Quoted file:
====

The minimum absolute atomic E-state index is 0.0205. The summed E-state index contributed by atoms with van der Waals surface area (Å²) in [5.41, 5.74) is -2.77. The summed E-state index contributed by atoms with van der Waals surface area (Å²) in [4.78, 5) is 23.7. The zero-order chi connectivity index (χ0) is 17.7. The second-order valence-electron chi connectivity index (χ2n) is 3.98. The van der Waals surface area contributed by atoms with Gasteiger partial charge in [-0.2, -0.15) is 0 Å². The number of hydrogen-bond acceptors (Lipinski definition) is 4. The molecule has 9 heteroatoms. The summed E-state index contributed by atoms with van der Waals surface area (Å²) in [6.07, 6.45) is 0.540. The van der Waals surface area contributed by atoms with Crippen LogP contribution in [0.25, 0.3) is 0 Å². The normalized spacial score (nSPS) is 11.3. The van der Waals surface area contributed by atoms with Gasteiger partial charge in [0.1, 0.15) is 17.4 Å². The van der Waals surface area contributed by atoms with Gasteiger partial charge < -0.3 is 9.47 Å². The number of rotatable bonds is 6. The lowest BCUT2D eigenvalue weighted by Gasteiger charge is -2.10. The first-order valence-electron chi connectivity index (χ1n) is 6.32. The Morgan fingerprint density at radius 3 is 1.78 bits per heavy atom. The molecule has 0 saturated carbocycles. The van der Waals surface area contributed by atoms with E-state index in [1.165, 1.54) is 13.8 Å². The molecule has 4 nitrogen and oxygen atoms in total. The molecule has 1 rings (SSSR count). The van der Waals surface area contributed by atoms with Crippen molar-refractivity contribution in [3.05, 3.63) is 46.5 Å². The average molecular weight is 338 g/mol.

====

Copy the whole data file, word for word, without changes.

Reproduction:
The minimum absolute atomic E-state index is 0.0205. The summed E-state index contributed by atoms with van der Waals surface area (Å²) in [5.41, 5.74) is -2.77. The summed E-state index contributed by atoms with van der Waals surface area (Å²) in [4.78, 5) is 23.7. The zero-order chi connectivity index (χ0) is 17.7. The second-order valence-electron chi connectivity index (χ2n) is 3.98. The van der Waals surface area contributed by atoms with Gasteiger partial charge in [-0.2, -0.15) is 0 Å². The number of hydrogen-bond acceptors (Lipinski definition) is 4. The molecule has 9 heteroatoms. The summed E-state index contributed by atoms with van der Waals surface area (Å²) in [6.07, 6.45) is 0.540. The van der Waals surface area contributed by atoms with Crippen LogP contribution in [0.25, 0.3) is 0 Å². The normalized spacial score (nSPS) is 11.3. The van der Waals surface area contributed by atoms with Gasteiger partial charge in [0.1, 0.15) is 17.4 Å². The van der Waals surface area contributed by atoms with Gasteiger partial charge < -0.3 is 9.47 Å². The number of rotatable bonds is 6. The lowest BCUT2D eigenvalue weighted by Gasteiger charge is -2.10. The first-order valence-electron chi connectivity index (χ1n) is 6.32. The Morgan fingerprint density at radius 3 is 1.78 bits per heavy atom. The molecule has 0 saturated carbocycles. The van der Waals surface area contributed by atoms with E-state index in [1.165, 1.54) is 13.8 Å². The molecule has 4 nitrogen and oxygen atoms in total. The molecule has 1 rings (SSSR count). The van der Waals surface area contributed by atoms with Crippen molar-refractivity contribution in [3.05, 3.63) is 46.5 Å². The average molecular weight is 338 g/mol.